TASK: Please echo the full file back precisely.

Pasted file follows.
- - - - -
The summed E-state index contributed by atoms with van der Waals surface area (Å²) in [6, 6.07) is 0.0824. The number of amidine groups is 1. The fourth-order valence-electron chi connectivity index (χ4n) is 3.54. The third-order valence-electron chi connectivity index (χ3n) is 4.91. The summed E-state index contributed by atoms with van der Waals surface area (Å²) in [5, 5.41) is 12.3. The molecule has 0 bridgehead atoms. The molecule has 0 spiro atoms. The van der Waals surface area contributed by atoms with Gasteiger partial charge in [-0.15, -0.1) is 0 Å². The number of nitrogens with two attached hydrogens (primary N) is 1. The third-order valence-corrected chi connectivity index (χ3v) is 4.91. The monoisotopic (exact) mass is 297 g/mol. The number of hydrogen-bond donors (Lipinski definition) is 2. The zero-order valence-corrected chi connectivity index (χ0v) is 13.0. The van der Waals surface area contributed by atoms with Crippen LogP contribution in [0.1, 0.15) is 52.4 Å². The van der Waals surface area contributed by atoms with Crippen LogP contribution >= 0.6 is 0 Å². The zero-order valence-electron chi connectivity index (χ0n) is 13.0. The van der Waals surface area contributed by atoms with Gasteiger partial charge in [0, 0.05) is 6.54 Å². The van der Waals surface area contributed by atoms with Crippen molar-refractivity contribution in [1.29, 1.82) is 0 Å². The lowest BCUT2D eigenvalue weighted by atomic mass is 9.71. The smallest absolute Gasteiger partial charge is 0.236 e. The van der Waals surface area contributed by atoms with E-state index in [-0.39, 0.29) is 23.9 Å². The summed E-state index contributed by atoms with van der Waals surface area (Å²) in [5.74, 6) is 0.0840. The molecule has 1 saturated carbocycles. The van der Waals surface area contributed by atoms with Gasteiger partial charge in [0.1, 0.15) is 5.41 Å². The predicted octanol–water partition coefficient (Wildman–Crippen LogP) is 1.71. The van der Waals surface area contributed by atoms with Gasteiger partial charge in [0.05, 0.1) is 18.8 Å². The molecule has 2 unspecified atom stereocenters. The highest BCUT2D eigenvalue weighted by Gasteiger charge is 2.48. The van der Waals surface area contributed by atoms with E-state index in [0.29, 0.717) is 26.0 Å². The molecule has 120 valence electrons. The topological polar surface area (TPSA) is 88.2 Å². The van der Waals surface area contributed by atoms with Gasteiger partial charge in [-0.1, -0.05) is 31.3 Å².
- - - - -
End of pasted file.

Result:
The summed E-state index contributed by atoms with van der Waals surface area (Å²) in [6, 6.07) is 0.0824. The number of amidine groups is 1. The fourth-order valence-electron chi connectivity index (χ4n) is 3.54. The third-order valence-electron chi connectivity index (χ3n) is 4.91. The summed E-state index contributed by atoms with van der Waals surface area (Å²) in [5, 5.41) is 12.3. The molecule has 0 bridgehead atoms. The molecule has 0 spiro atoms. The van der Waals surface area contributed by atoms with Gasteiger partial charge in [-0.15, -0.1) is 0 Å². The number of nitrogens with two attached hydrogens (primary N) is 1. The third-order valence-corrected chi connectivity index (χ3v) is 4.91. The monoisotopic (exact) mass is 297 g/mol. The number of hydrogen-bond donors (Lipinski definition) is 2. The zero-order valence-corrected chi connectivity index (χ0v) is 13.0. The van der Waals surface area contributed by atoms with Crippen LogP contribution in [0.1, 0.15) is 52.4 Å². The van der Waals surface area contributed by atoms with Crippen LogP contribution >= 0.6 is 0 Å². The zero-order valence-electron chi connectivity index (χ0n) is 13.0. The van der Waals surface area contributed by atoms with Gasteiger partial charge in [0, 0.05) is 6.54 Å². The van der Waals surface area contributed by atoms with Crippen molar-refractivity contribution in [1.29, 1.82) is 0 Å². The lowest BCUT2D eigenvalue weighted by atomic mass is 9.71. The smallest absolute Gasteiger partial charge is 0.236 e. The van der Waals surface area contributed by atoms with E-state index in [-0.39, 0.29) is 23.9 Å². The summed E-state index contributed by atoms with van der Waals surface area (Å²) in [5.74, 6) is 0.0840. The molecule has 1 saturated carbocycles. The van der Waals surface area contributed by atoms with Gasteiger partial charge in [0.1, 0.15) is 5.41 Å². The predicted octanol–water partition coefficient (Wildman–Crippen LogP) is 1.71. The van der Waals surface area contributed by atoms with Gasteiger partial charge in [0.05, 0.1) is 18.8 Å². The molecule has 2 unspecified atom stereocenters. The highest BCUT2D eigenvalue weighted by Gasteiger charge is 2.48. The van der Waals surface area contributed by atoms with E-state index in [0.29, 0.717) is 26.0 Å². The molecule has 120 valence electrons. The topological polar surface area (TPSA) is 88.2 Å². The van der Waals surface area contributed by atoms with Gasteiger partial charge in [-0.1, -0.05) is 31.3 Å².